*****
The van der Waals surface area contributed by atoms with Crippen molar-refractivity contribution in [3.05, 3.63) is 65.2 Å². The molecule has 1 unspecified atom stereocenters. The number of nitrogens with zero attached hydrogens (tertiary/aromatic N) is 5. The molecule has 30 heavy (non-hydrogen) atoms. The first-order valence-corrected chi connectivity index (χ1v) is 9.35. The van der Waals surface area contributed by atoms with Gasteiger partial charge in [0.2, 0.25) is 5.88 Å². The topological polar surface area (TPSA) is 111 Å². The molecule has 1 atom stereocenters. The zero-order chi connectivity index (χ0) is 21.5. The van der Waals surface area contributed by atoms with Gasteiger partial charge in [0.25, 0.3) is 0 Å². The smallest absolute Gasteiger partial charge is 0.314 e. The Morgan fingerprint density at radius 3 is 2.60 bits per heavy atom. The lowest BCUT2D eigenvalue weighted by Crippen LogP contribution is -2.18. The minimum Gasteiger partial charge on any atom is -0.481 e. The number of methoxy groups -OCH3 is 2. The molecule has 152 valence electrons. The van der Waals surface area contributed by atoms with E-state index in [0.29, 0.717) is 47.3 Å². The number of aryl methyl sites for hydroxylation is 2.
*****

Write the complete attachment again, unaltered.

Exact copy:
The van der Waals surface area contributed by atoms with Crippen molar-refractivity contribution in [3.05, 3.63) is 65.2 Å². The molecule has 1 unspecified atom stereocenters. The number of nitrogens with zero attached hydrogens (tertiary/aromatic N) is 5. The molecule has 30 heavy (non-hydrogen) atoms. The first-order valence-corrected chi connectivity index (χ1v) is 9.35. The van der Waals surface area contributed by atoms with Gasteiger partial charge in [0.2, 0.25) is 5.88 Å². The topological polar surface area (TPSA) is 111 Å². The molecule has 1 atom stereocenters. The zero-order chi connectivity index (χ0) is 21.5. The van der Waals surface area contributed by atoms with Gasteiger partial charge in [0.25, 0.3) is 0 Å². The smallest absolute Gasteiger partial charge is 0.314 e. The Morgan fingerprint density at radius 3 is 2.60 bits per heavy atom. The lowest BCUT2D eigenvalue weighted by Crippen LogP contribution is -2.18. The minimum Gasteiger partial charge on any atom is -0.481 e. The number of methoxy groups -OCH3 is 2. The molecule has 152 valence electrons. The van der Waals surface area contributed by atoms with E-state index in [0.29, 0.717) is 47.3 Å². The number of aryl methyl sites for hydroxylation is 2.